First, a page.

• Climate change and economics: in a  study published in Nature, a team of researchers identify a strong relationship between a region's average temperature and its economic productivity. The Washington Post summarises it here.
  • Justin Trudeau, the Liberals, and a whopping 200 rookie MPs swept into office last week in Canada. Aniket Bhushan analysed the policy platforms of the major parties in the lead-up to the vote to see where Canada might be heading on international development.
  • Médecins Sans Frontières continues to apply pressure on the US to determine what happened when it bombed an MSF-run hospital in Kunduz, Afghanistan this month resulting in 22 deaths. MSF's USA executive director Jason Cone took to the op-ed pages of the New York Times calling for an independent investigation.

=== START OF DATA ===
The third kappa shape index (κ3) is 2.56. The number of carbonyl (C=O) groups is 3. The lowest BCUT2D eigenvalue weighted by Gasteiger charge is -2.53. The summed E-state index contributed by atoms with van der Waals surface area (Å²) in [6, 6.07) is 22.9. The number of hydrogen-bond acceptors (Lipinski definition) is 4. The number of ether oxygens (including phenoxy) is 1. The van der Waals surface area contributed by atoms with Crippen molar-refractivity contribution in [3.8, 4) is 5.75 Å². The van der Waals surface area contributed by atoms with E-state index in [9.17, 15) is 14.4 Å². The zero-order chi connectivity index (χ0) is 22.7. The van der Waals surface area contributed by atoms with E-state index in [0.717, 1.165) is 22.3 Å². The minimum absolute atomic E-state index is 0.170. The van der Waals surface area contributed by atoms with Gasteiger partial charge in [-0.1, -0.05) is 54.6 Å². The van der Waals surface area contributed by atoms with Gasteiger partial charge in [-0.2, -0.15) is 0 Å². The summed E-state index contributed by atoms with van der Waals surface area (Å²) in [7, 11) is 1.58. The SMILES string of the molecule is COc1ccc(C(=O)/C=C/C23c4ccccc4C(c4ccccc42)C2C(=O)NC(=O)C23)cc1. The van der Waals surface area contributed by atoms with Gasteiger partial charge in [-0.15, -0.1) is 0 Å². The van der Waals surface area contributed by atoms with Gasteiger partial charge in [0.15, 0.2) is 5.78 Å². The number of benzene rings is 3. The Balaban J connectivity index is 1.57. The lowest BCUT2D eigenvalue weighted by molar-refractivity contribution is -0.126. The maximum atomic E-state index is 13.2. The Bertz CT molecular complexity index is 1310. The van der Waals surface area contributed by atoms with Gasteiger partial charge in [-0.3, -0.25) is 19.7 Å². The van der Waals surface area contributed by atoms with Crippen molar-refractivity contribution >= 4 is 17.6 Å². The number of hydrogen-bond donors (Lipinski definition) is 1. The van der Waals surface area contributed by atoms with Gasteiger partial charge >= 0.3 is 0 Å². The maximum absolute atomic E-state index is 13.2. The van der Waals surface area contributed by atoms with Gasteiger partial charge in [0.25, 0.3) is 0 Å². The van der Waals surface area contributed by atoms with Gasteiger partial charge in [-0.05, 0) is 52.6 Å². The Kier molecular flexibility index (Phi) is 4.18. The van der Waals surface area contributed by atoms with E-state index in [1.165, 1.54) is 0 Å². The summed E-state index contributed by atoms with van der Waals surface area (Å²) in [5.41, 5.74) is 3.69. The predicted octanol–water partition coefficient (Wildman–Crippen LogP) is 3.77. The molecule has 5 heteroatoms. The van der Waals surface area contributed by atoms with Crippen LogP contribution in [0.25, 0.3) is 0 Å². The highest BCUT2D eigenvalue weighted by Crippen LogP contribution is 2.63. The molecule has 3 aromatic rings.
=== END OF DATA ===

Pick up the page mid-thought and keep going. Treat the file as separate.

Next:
• Reporting from the World Bank shows global remittance growth to developing countries falling from 3.3% in 2014 to 2% in 2015. Remittance flows, however, are still larger than foreign aid, and more stable than private capital flows. The cost of sending remittances remains stubbornly high.

  • It has been 25 years since Paul Romer's seminal paper on endogenous growth, showing how the discovery of new ideas lies at the heart of economic growth – a theory that any student of economics from the past decade will know all too well. Chad Jones discusses Romer's contribution, while Romer himself looks back at how he got the idea and the role of cities and technology in spreading ideas.
  • Over on the Devpolicy blog we have a cautionary tale from Mongolia of the CGD's much touted oil-to-cash proposal to avoid the political and institutional curses that natural resources often bring.
  • Finally, web comic XKCD, an internet favourite, teamed up with the Gates Foundation to mark World Polio Day on 24 October: